Unfortunately, we have not yet merited seeing the hastened redemption.  However, the fixed redemption is progressing according to God’s predetermined pace, irrespective of the nation’s spiritual state.


Varying Opinions Among the Sages z”l

Chazal discuss the relationship between redemption and repentance at length.  In Tractate Sanhedrin (97b), Rav and Shmuel debate the issue.  Rav holds that the redemption depends solely on repentance, while Shmuel says, “It is sufficient for the mourner to remain in his state of mourning.”  (Rashi: “If [the Jews] fail to repent, [God] will not remain in His state of mourning forever; there is certainly an end to this situation.  Another explanation: The pain of exile is sufficient for the Jews; they will be redeemed even without repentance.”)  The Talmud links this Amoraitic dispute with an earlier, Tanaitic dispute between R. Eliezer and R. Yehoshua.  R. Eliezer opined that the Jews will be redeemed only if they repent, but R. Yehoshua proved to him that redemption can come even without repentance.  After all, God assured Daniel that the redemption would come by a specific date (see Daniel 12:7).  Now, if redemption depends on repentance, which is a function of free will, how can there be an absolute date for redemption?  Perhaps Israel will not repent by then!  R. Eliezer had no answer to this proof, so he remained silent.  The author of Yad Ramah understands this to mean that R. Eliezer conceded to R. Yehoshua’s viewpoint and accepted his opinion.  The Ramban also concludes that R. Yehoshua’s is the accepted opinion in the Talmud (Sefer HaGeulah, sec. 2, p. 277).[1]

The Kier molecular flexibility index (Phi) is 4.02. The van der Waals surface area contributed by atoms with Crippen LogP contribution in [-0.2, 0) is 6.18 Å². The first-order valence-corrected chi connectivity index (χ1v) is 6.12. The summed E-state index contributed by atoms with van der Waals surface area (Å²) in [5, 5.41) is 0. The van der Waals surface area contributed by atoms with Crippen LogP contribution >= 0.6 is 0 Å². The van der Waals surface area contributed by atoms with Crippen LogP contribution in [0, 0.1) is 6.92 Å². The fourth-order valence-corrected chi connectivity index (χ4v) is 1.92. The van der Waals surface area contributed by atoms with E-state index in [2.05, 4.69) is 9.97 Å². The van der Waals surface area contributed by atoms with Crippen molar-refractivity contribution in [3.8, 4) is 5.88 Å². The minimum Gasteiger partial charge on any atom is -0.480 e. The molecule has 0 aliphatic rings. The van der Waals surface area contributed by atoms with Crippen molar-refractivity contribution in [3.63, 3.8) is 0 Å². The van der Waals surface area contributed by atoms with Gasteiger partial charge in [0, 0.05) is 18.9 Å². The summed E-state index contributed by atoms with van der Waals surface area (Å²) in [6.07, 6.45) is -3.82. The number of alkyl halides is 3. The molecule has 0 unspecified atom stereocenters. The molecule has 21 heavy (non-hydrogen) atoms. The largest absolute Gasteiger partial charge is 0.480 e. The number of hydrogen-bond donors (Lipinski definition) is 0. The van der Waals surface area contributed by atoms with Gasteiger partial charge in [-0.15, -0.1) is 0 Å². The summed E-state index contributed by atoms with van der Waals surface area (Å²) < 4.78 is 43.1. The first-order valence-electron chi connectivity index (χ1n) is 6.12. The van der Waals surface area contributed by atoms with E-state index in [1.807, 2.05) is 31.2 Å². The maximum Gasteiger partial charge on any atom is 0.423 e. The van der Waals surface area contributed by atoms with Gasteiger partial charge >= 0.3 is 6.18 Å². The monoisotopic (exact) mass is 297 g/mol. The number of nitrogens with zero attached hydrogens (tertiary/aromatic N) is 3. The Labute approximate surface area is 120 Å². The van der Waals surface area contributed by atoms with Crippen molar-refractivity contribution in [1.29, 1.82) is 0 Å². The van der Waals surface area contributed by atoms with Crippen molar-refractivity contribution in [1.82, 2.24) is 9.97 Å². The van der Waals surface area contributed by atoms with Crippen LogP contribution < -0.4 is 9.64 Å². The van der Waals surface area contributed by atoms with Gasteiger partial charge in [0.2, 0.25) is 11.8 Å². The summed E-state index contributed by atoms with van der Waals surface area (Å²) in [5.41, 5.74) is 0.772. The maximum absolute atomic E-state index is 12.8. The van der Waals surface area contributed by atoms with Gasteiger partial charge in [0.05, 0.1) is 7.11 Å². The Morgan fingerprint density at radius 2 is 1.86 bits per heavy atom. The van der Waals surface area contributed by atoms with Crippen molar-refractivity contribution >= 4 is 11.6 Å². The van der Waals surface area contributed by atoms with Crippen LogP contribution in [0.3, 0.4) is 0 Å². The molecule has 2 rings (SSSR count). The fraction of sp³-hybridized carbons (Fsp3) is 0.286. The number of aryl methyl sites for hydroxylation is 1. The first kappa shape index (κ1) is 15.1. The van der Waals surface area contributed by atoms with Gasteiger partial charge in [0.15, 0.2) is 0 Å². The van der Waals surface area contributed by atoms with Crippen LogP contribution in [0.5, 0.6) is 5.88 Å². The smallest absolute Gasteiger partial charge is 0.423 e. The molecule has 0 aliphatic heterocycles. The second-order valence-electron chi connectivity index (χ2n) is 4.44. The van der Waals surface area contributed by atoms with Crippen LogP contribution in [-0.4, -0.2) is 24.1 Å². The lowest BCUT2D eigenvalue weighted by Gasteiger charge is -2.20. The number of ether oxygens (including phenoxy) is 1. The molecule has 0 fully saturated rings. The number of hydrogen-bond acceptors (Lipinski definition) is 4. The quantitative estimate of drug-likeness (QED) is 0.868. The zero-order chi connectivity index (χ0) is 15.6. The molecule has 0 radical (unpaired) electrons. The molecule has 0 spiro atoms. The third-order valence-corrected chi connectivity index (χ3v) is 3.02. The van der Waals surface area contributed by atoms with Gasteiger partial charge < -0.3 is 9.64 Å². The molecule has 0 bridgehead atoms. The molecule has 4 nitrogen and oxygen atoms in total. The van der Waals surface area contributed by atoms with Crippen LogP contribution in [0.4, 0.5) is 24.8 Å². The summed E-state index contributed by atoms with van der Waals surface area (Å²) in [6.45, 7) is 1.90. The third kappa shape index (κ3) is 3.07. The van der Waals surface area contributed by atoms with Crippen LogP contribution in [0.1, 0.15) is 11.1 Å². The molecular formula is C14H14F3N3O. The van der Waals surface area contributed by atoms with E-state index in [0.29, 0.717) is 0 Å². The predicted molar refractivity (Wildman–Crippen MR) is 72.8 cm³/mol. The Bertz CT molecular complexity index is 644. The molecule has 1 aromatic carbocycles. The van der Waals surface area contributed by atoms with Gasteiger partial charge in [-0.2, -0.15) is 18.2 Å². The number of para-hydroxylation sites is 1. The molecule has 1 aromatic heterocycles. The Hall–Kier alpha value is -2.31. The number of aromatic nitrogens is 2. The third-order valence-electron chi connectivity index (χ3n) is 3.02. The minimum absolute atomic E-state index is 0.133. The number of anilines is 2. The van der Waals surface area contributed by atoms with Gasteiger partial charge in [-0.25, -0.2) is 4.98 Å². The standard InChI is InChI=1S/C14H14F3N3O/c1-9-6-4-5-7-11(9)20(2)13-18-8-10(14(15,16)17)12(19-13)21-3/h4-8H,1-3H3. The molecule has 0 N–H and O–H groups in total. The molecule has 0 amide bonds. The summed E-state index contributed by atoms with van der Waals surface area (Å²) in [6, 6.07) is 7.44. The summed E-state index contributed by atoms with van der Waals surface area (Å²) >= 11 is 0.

We mentioned above (chap. 2) that according to R. Yochanan, redemption can come even to a generation that is completely corrupt (Sanhedrin 98a).  This also proves that the redemption does not depend on repentance.

Many later-day authorities share this opinion, as well.  For example: the Or HaChayim HaKadosh (cited above), the Ramchal (Da at Tevunot, p. 21), the Vilna Gaon (cited above), and the greatest halachic decisor of the previous generation – the Chafetz Chayim.  He writes in Shem Olam (Shaar HaHitchazkut, chap. 13):

In any event, there is a set time for our redemption.  That is the period of “in its time,” which will come about even if [the Jews] are completely unworthy.

The Rambam’s Opinion

The Satmar Rebbe (R. Yoel Teitelbaum zt”l) claims that the Rambam disagrees with this determination.  The Rambam writes in Hilchot Teshuvah (7:5):

All of the prophets charged [the Jews] to repent, and Israel will be redeemed only through repentance.  The Torah has already promised that the Jews will repent at the end of their exile and immediately be redeemed, as it says, It shall be when all of these things come upon you… You will return to the Lord your God…  Then the Lord your God will return your captivity… (Devarim 30:1-3).